But none of this, NONE, can possibly excuse the weird/potentially embarrassing/just plain bad music that I admit that I… enjoy, or listen to more than once. Maybe it’s because I’ve realised that they’re potentially genius. Or maybe I’ve possibly lost it.

So, inspired by the lovely lady over at The Ridiculous Miss Mickum (a blog I thoroughly recommend), I’ve put together a list of guilty pleasures. Please, refrain from throwing the rotten bananas.

1. Katy Perry, ‘Wide Awake’: OK, for years I tried to avoid Ms. Perry. I admired (and still do) her dress sense, that would suffice, but I still begrudged her for ‘I Kissed A Girl’ becoming part of the Corrib Village playlist in first year, along with Kings of Leon’s ‘Sex On Fire’ and Rihanna’s ‘Disturbia’. But Christ, ‘Wide Awake’ is a tune and a half. So is ‘Firework’, despite such choice lyrics as: ‘Do you ever feel like a plastic bag?’

Actually, I’m going to listen to ‘Firework’ now. I still think ‘Sex On Fire’ is a terrible song though.

2. Taylor Swift, ‘We Are Never Ever Getting Back Together’: I’ve only come around to T-Swift recently, mainly because I had long thought, well, songs as ‘Love Story’ and ‘Teardrops on my Guitar’ were bloody awful. But thanks to Mickum’s endless playing of ‘Stay Stay Stay’ in my presence (‘I’d like to hang out with you for my whole lii–ii–ife’), my defences gradually wore down. She just works into your brain SOMEHOW. And this song especially, as I’ve been playing it repeatedly over the past 48 hours while I’m editing my essays.

I’ll be dedicating my PhD to Taylor at this rate.

3. Avril Lavigne, ‘I’m With You’: Those of you of a certain age, do you remember when Avril Lavigne used to be cool? Before the abominations that were ‘Girlfriend’ and ‘When You’re Gone’, before Chad Kroeger? (Before anyone asks, I didn’t really touch base with the second album.) Let us reminisce to a time when it was supposedly cool to wear a tie with your civvies…

4. Busted, ‘Year 3000’: I’m pretty sure I woke up one morning to find my father watching this on TV and singing along.

5. Beyoncé, ‘Single Ladies (Put A Ring On It)’: It seems that a lot of people I know seem to genuinely hate Beyoncé, hence why she’s here. But I adore ‘Single Ladies’. That synth line! (For more goodness, see: ‘Halo’, ‘Crazy In Love’, ‘Deja Vu’, ‘Green Light’.)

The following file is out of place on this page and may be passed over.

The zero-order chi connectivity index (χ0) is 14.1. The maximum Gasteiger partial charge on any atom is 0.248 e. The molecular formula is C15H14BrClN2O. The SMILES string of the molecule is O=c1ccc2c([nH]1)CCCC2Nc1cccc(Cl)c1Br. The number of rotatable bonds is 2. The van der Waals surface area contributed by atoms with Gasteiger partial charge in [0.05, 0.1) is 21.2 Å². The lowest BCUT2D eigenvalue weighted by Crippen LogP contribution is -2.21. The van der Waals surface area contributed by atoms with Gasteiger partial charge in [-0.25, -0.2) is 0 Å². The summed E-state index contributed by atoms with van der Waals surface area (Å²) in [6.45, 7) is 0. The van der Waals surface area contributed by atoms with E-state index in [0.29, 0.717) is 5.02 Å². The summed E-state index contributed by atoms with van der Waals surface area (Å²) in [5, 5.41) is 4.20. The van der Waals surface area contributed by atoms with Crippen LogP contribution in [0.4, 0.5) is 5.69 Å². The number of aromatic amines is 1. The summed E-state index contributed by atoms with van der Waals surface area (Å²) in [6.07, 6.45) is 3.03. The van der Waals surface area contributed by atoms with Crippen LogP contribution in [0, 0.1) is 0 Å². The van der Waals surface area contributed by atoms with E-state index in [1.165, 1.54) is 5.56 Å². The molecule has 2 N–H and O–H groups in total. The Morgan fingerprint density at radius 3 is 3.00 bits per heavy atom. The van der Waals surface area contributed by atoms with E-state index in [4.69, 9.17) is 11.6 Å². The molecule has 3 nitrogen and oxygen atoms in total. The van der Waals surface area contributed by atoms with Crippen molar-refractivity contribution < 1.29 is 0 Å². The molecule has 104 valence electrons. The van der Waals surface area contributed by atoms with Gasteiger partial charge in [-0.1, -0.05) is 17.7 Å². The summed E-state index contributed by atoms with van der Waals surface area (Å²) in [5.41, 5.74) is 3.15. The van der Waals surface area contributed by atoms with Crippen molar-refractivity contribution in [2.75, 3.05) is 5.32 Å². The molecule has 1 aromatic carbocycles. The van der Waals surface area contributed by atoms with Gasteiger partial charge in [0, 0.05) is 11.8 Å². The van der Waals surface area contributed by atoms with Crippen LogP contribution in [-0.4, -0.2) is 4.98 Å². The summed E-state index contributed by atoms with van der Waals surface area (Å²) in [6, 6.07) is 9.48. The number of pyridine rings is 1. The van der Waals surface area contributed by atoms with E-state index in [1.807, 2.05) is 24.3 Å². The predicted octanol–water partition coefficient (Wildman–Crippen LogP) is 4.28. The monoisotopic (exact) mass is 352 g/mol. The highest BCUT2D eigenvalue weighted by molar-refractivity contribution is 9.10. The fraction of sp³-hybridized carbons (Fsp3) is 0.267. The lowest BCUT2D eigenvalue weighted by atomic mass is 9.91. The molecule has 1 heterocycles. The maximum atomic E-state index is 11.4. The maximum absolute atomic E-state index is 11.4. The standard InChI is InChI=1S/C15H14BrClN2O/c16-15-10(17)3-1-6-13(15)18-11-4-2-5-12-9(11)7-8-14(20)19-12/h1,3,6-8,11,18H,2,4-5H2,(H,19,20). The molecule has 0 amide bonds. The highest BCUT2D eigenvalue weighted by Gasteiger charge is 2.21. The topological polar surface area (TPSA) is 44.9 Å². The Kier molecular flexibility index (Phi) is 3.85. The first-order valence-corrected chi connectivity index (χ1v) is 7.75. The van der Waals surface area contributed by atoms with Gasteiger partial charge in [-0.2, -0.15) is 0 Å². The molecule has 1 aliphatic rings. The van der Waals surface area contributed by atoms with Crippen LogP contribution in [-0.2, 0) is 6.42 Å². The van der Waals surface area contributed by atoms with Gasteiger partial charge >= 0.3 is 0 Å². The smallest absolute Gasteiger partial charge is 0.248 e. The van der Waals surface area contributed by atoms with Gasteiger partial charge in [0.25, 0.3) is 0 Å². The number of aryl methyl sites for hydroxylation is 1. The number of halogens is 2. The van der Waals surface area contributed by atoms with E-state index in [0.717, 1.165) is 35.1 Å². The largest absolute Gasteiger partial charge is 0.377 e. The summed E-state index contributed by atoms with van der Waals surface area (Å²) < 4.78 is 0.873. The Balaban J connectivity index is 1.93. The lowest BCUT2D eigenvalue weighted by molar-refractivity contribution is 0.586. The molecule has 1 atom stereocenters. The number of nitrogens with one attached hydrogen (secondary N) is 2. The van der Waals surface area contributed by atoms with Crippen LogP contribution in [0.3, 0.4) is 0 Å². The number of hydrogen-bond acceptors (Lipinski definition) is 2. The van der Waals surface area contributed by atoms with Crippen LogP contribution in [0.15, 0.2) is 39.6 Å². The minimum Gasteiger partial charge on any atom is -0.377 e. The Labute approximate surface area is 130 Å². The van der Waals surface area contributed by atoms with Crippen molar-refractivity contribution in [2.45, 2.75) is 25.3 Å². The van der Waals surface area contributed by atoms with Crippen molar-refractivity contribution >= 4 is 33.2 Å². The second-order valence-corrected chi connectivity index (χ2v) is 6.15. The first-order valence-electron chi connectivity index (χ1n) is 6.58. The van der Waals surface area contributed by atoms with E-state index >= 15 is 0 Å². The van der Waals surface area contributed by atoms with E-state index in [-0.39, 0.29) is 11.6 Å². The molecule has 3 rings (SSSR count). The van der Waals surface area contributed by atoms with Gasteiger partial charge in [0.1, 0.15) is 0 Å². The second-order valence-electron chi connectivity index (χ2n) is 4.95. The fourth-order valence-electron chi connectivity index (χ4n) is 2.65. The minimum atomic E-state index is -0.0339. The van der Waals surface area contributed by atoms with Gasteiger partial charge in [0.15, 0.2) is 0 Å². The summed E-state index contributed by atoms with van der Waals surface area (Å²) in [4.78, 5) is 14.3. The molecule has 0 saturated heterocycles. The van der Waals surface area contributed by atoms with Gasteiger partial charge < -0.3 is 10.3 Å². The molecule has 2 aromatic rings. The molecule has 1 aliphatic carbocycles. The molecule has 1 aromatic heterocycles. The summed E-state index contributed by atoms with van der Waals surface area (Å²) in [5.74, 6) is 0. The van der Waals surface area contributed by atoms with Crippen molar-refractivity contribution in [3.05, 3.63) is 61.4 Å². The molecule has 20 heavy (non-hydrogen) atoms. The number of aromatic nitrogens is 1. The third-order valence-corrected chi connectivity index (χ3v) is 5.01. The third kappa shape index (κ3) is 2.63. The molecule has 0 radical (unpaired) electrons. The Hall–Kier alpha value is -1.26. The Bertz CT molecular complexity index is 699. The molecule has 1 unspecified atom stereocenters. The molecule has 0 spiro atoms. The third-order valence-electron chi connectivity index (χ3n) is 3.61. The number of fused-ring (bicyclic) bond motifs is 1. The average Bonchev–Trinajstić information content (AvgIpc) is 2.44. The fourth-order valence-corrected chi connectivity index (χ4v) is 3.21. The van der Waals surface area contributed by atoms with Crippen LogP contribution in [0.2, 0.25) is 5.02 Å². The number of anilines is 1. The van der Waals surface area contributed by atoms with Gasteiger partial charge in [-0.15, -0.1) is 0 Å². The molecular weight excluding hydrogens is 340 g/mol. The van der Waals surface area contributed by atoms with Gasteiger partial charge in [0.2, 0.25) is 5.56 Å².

Also, it’s impossible to hate the former frontwoman of Destiny’s frickin’ Child, right?

6. Rihanna, ‘Only Girl In The World’: The world and his mother has something to say about Rihanna. Mine are: a) I like this song, and b) ‘We found Dove in a soapless place’. There.

7. Oasis, ‘Live Forever’: ‘Maaaaaaybe I don’t really wanna knoooooooooow / How your garden grooooooooows / I just wanna flyyyyyyyyyyy’

I’m convinced that admitting that you like an Oasis song produces more ire than admitting that you like a Beyoncé song. True or false? You and I are gonna live forevaaaaaaaaa, anyway.

8. Abba, ‘Super Trouper’: Abba are supreme. Disagree with me at your peril. I’m genuinely serious. I have every single album they have ever produced in my iTunes, thanks to a good friend of mine, so that particular urge to listen to ‘Money Money Money’ or ‘The Winner Takes It All’ (possibly my favourite) is always addressed at quick speed.

It’s a shame Mamma Mia isn’t that great on a second viewing.

9. Paramore, ‘The Only Exception’: I too tried avoiding that little ginger and the other nondescript blokes in her band. It was futile in the end. And I do admit, this song is awfully cute.

10. Coldplay, ‘Viva La Vida’: Coldplay divides opinion like no other. They’re probably been called a watered down Radiohead god knows how many times (I’ve certainly lost count), but to hell with it, I like them anyway.

Honourable mentions: Lady Gaga and Shakira would be here, on a normal day. But let’s face it, I think we all know that the likes of ‘She Wolf’ and ‘Telephone’ are very much non-pareil in their sheer genius. RIGHT?

Thoughts? Rants? Deep dark confessions? I’m all ears. I won’t judge…